Right after I got back from New York, I took the train to Edinburgh for the Design It Build It conference where I was a speaker. It was a good event. I particularly enjoyed Rafaela Ferro talk on accessibility. The last time I spoke at DIBI was 2011(!) so it was great to make a return visit. I liked that the audience was seated cabaret style. That felt safer than classroom-style seating, allowing more space between people. At the same time, it felt more social, encouraging more interaction between attendees. I met some really interesting people.

I got from Edinburgh just in time for UX Camp Brighton on the weekend, where I was an attendee. I felt like a bit of a moocher not giving a presentation, but I really, really enjoyed every session I attended. It’s been a long time since I’ve been at a Barcamp-style event—probably the last Indie Web Camp I attended, whenever that was. I’d forgotten how well the format works.

But even with all these in-person events, online events aren’t going anywhere anytime soon. Yesterday I started hosting the online portion of Leading Design New York and I’ll be doing it again today. The post-talk discussions with Julia and Lisa are lots of fun!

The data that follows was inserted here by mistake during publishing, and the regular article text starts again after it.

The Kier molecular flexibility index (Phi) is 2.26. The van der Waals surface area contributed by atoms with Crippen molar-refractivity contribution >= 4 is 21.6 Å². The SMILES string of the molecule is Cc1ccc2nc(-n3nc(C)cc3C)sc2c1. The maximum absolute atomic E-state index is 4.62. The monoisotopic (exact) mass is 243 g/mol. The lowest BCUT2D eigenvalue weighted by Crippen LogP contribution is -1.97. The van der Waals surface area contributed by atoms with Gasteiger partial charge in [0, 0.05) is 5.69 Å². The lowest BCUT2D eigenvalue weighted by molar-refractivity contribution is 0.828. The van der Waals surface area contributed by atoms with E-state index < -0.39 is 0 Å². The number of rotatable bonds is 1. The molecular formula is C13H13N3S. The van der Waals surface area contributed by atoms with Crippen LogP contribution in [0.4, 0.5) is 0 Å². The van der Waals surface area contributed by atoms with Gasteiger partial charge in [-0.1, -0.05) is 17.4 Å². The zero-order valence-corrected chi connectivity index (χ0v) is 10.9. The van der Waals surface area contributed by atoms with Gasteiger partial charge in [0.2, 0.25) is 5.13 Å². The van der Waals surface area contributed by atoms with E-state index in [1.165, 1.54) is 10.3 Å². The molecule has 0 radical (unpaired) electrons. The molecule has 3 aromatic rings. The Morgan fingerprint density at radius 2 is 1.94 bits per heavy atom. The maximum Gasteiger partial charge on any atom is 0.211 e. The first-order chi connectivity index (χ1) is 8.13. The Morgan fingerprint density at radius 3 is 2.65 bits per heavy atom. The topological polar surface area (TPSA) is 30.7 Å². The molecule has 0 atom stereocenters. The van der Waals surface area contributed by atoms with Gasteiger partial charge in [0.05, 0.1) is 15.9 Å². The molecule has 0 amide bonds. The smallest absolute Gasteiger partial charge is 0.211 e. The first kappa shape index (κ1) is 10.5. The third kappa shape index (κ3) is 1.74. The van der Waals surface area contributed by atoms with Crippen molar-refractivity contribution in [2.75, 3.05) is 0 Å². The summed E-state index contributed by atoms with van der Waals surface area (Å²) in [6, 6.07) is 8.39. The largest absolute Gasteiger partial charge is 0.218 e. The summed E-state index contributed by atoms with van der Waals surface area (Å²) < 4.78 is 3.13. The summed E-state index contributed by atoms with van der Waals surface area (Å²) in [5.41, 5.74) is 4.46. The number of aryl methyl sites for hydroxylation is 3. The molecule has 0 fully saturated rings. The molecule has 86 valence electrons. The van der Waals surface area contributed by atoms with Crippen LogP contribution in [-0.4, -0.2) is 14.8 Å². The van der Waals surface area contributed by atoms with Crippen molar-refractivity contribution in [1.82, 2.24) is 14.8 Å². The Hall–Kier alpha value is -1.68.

So in the space of just of a couple of weeks I’ve been a host, a speaker, and an attendee. Now it’s time for me to get my head back into one other event role: conference curator. No more buses/events are on the way for the next while, so I’m going to be fully devoted to organising the line-up for UX London 2022. Exciting!

Sunday, March 27th, 2022

Hosting Leading Design New York

I went to New York to host the Leading Design conference. It was weird and wonderful.

Weird, because it felt strange and surreal to be back in a physical space with other people all sharing the same experience.

Wonderful, for exactly the same reasons.

Leading Design